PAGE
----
A common mating pattern at lower levels of play, back-rank mates are delivered against an unsuspecting king on the edge of the board, usually after castling. To ensure that this doesn’t happen to you, make sure to create a flight square.
Back-rank mates occur when a king has absolutely no way to get off the first (or eighth) rank because their own pawns block the way. Unlike other pieces, the pawns can’t move backwards to block the attack, meaning they only serve as a deadly wall. This means that if a rook or a queen can successfully infiltrate the enemy lines, they can potentially deliver a checkmate.
Here’s an example of a back-rank mate:
Though this example shows an endgame position, back-rank mates tend to occur in the middlegame, shortly after a player has castled. That is when kings end up behind an impenetrable line of pawns, something that offers a sturdy defense from the front–but, as we’ve seen here, can also make them very vulnerable from the side.
You can avoid this gruesome fate by paying attention to a few small possibilities. In general, the easiest way to protect yourself against a back-rank mate in chess is to move one of the pawns in front of the king (usually the h-pawn or the a-pawn depending on the side you’ve castled) a single square forward. This doesn’t give much of a target to your opponent for a frontal attack but it guarantees that your king can run away from what would otherwise be a checkmate on the first (or eighth) rank.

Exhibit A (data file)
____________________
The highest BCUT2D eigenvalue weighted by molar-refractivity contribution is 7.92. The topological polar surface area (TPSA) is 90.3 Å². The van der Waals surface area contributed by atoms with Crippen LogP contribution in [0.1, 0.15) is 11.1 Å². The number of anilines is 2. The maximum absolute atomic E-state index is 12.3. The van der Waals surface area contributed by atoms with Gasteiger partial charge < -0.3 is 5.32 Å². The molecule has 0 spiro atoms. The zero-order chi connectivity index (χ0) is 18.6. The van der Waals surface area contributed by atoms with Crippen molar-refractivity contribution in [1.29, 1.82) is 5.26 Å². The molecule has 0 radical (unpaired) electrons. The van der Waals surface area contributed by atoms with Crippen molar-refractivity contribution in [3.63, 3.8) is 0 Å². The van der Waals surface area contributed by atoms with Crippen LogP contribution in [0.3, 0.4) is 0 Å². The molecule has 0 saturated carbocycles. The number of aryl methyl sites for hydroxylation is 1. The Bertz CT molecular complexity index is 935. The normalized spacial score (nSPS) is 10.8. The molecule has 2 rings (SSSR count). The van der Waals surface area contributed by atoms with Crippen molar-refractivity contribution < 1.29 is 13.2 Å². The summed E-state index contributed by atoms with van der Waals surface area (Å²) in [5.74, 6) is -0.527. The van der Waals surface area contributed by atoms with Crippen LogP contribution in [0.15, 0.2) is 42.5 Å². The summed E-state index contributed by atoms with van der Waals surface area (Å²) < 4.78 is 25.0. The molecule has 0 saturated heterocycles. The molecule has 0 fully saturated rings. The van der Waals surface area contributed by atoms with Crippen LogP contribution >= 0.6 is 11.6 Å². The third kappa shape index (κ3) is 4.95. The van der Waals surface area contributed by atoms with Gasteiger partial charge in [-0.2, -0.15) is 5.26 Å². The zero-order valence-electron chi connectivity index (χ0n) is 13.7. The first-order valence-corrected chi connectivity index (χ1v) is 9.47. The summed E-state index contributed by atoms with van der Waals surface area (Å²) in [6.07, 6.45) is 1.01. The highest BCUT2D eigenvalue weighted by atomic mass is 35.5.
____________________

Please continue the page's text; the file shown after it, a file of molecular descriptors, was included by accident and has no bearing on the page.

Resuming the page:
Also, back-rank mates are only possible if an enemy heavy piece has a pathway into the position. Take extra care about your king’s safety when there are open lines present (meaning the pawns have been traded off.) Another way to stop your opponent from delivering this kind of a checkmate is to have your own rook or queen present on the backline to guard against a deadly invasion. Since you’ll already have a rook next to your king after you’ve castled, the easiest way to ensure this is to keep it nearby and focus on activating your other pieces instead.
Back-rank mates can also occur after a set of trades on an open file. This means that sometimes you have tactical opportunities to consider even if you can’t straight-up deliver checkmate. In certain scenarios, your opponent will have to make a worse move to avoid mate, allowing you to gobble up some material.